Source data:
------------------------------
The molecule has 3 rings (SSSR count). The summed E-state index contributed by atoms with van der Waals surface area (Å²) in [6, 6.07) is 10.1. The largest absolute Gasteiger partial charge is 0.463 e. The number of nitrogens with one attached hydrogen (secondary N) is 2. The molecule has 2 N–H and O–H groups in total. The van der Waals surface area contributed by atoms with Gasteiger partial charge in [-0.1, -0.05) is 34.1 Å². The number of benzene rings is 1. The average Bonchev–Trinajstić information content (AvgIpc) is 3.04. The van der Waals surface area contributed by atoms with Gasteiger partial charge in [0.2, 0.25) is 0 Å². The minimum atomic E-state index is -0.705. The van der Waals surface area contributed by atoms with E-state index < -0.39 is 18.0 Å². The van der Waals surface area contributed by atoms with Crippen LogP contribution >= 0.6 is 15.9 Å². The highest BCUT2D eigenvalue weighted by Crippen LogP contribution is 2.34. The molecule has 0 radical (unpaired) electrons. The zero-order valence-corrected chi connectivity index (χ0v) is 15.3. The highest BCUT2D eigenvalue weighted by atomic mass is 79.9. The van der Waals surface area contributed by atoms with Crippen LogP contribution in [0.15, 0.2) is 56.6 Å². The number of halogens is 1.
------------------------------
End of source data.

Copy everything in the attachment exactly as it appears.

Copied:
The molecule has 3 rings (SSSR count). The summed E-state index contributed by atoms with van der Waals surface area (Å²) in [6, 6.07) is 10.1. The largest absolute Gasteiger partial charge is 0.463 e. The number of nitrogens with one attached hydrogen (secondary N) is 2. The molecule has 2 N–H and O–H groups in total. The van der Waals surface area contributed by atoms with Gasteiger partial charge in [-0.1, -0.05) is 34.1 Å². The number of benzene rings is 1. The average Bonchev–Trinajstić information content (AvgIpc) is 3.04. The van der Waals surface area contributed by atoms with Gasteiger partial charge in [0.2, 0.25) is 0 Å². The minimum atomic E-state index is -0.705. The van der Waals surface area contributed by atoms with E-state index < -0.39 is 18.0 Å². The van der Waals surface area contributed by atoms with Crippen LogP contribution >= 0.6 is 15.9 Å². The highest BCUT2D eigenvalue weighted by Crippen LogP contribution is 2.34. The molecule has 0 radical (unpaired) electrons. The zero-order valence-corrected chi connectivity index (χ0v) is 15.3. The highest BCUT2D eigenvalue weighted by atomic mass is 79.9. The van der Waals surface area contributed by atoms with Crippen LogP contribution in [0.15, 0.2) is 56.6 Å². The number of halogens is 1.